New EV smart charging plan could save drivers £1,000

The government has announced plans to expand smart charging for electric vehicles (EVs), a move which could save drivers £1,000 a year.

Smart charging uses data from operators and utility companies through data connections to optimise charging when electricity is cheaper or cleaner and allow consumers to power their home using the electricity or sell it back to the grid for a profit.

Under the Electric Vehicle Smart Charging Action Plan announced today, the government and energy regulator Ofgem plan to make it the preferred method of long duration charging by 2025.

£16m of funding from the Net Zero Innovation Portfolio (NZIP) has also been secured for technologies which use smart charging, such as smart street lampposts, and projects which enable domestic appliances, like heat pumps, to integrate into a smarter energy system.

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Energy and Climate Minister Graham Stuart said: ‘We want to make smart charging an easier choice for drivers of electric vehicles, whether that is charging on the driveway, at the workplace, or parked on the street. To do that we need to build new network infrastructure at pace, using the latest available technologies.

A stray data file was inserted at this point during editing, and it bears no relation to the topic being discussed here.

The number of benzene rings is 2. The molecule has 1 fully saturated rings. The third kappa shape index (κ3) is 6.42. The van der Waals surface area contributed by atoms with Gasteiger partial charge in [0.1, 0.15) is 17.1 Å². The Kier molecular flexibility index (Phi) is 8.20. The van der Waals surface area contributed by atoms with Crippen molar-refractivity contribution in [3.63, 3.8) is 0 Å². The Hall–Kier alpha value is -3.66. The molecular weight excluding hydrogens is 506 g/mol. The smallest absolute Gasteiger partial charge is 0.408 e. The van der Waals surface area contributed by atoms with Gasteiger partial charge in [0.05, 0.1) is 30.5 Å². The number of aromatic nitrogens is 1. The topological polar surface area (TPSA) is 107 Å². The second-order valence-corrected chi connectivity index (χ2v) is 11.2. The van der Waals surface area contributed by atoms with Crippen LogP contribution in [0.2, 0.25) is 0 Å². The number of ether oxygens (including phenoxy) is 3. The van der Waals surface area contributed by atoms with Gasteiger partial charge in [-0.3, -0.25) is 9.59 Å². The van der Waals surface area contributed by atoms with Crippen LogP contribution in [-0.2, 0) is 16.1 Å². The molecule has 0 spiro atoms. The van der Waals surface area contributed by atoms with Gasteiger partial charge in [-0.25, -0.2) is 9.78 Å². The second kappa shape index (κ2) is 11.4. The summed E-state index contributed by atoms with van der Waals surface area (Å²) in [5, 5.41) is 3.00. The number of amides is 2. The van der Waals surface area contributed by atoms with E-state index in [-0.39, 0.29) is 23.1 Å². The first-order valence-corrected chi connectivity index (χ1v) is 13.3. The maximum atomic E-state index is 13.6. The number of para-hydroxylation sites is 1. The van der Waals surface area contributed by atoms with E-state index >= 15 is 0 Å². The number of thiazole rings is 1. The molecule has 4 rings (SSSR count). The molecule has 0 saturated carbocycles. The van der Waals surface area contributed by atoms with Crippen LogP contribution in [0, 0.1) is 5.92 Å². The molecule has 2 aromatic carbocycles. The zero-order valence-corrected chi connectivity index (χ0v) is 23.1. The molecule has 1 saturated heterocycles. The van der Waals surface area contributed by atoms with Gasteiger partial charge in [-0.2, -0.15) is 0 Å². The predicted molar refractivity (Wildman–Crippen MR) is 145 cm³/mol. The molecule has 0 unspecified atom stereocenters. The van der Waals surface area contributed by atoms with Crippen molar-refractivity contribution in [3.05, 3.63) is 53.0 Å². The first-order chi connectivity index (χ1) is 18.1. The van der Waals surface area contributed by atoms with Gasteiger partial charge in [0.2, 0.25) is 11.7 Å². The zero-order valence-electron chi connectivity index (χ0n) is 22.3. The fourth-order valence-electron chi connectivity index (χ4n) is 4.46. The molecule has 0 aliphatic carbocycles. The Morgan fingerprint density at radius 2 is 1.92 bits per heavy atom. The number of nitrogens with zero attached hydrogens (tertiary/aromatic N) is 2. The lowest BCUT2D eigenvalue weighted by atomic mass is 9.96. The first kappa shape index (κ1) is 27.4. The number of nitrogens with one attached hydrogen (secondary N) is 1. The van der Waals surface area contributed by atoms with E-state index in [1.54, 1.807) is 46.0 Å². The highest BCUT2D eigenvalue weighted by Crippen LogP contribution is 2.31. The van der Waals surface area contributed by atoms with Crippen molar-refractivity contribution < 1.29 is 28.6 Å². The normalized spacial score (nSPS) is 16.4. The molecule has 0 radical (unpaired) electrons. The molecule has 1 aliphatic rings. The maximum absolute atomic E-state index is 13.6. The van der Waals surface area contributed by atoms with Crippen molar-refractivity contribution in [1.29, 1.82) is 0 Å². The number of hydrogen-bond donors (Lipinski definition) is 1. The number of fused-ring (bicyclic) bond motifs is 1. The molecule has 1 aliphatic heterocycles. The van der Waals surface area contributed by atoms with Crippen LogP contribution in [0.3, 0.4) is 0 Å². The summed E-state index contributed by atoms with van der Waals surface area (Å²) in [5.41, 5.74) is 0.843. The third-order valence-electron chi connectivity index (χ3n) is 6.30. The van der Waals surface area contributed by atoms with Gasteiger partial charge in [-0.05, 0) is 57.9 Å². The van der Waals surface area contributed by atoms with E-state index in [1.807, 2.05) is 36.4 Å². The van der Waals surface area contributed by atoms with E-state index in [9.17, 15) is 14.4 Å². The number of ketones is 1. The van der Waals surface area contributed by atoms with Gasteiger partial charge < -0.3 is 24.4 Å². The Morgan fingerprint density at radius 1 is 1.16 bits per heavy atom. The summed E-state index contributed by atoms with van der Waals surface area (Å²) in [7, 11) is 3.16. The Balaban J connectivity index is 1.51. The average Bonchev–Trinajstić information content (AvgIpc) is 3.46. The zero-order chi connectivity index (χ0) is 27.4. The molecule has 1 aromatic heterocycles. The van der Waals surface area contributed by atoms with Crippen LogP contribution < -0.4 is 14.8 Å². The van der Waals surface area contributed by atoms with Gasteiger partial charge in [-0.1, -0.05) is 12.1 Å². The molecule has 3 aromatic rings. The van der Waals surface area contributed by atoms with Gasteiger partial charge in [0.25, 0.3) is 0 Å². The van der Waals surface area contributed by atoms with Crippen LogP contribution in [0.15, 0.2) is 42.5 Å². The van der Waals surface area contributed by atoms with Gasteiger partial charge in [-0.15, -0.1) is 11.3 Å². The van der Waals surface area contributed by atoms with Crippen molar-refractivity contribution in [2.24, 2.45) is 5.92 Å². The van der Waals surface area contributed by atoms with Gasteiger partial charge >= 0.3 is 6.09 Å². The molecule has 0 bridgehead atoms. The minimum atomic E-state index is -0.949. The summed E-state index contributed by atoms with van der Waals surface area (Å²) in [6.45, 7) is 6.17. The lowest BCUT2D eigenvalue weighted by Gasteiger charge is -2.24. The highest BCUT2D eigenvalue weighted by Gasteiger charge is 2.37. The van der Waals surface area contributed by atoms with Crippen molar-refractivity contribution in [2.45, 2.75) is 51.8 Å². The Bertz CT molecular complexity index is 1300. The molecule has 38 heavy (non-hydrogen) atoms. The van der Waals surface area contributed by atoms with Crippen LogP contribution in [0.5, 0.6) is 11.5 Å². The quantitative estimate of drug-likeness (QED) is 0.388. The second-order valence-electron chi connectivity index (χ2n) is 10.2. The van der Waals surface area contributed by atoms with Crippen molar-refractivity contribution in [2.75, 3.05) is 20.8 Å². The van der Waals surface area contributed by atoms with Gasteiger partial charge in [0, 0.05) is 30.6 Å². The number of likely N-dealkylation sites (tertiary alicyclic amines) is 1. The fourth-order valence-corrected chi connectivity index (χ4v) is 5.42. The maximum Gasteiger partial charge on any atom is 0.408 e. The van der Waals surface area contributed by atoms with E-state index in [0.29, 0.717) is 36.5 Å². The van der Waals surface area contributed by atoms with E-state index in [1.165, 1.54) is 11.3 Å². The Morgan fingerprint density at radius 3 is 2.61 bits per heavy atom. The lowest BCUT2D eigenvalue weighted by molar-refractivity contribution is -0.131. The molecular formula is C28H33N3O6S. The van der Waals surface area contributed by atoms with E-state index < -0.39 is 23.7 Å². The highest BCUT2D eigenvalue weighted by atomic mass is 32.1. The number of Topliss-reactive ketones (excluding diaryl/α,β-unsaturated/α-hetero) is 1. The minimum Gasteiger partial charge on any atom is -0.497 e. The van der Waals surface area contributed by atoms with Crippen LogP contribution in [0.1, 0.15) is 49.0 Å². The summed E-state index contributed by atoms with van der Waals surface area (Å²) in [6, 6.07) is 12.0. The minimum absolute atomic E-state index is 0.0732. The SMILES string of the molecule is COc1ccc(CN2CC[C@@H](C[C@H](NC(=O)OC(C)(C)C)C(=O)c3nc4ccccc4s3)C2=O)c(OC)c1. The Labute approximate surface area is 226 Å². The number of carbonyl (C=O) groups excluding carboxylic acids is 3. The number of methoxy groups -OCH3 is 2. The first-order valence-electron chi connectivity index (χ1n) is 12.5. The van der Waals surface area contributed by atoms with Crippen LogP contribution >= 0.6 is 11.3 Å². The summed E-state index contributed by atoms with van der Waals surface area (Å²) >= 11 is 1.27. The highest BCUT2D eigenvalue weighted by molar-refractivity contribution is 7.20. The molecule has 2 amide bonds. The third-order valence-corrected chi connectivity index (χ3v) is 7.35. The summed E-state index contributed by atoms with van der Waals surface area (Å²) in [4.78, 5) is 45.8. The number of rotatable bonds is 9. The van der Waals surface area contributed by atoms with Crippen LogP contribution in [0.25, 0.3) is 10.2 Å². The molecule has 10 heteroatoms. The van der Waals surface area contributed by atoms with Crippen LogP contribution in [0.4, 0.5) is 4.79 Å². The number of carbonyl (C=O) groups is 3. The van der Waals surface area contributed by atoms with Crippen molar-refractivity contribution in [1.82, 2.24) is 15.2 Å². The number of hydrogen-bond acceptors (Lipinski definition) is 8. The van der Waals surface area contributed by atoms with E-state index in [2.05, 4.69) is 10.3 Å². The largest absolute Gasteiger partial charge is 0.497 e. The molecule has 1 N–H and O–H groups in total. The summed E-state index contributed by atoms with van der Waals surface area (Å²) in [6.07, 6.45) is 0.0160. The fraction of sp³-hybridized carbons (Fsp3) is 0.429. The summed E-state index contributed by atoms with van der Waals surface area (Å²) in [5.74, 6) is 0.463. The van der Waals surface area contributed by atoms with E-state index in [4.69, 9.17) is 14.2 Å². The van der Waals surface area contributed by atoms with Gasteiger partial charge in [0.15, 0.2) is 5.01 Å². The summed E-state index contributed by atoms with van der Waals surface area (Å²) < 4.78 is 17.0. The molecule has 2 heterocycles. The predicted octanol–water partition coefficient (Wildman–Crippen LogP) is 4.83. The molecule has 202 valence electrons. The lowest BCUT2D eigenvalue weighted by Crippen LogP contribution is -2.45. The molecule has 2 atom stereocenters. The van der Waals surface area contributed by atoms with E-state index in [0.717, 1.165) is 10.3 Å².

‘Today’s plan sets out how we will work with Ofgem and industry to kickstart the market for smart charging, which we are backing it up with £16m in innovation funding. This will let people take control of their energy usage, in the most convenient and low-cost way.’

From last July, all new private charge points must have smart functionality, a measure the government is looking to enhance through a consultation on a new technical framework for domestic smart systems.

The government says it will work to remove any barriers preventing the deployment of a smart charging market and ensure the UK’s energy system can handle a rise in demand.

Depending on tariff and charging patterns, EV charging app Bonnet found that variable charging could save drivers £238 a year.

High mileage drivers could save £1000 a year by delaying the power demand from electric vehicles at peak periods, such as 4pm to 9pm on winter evenings.

Photo by Michael Marais


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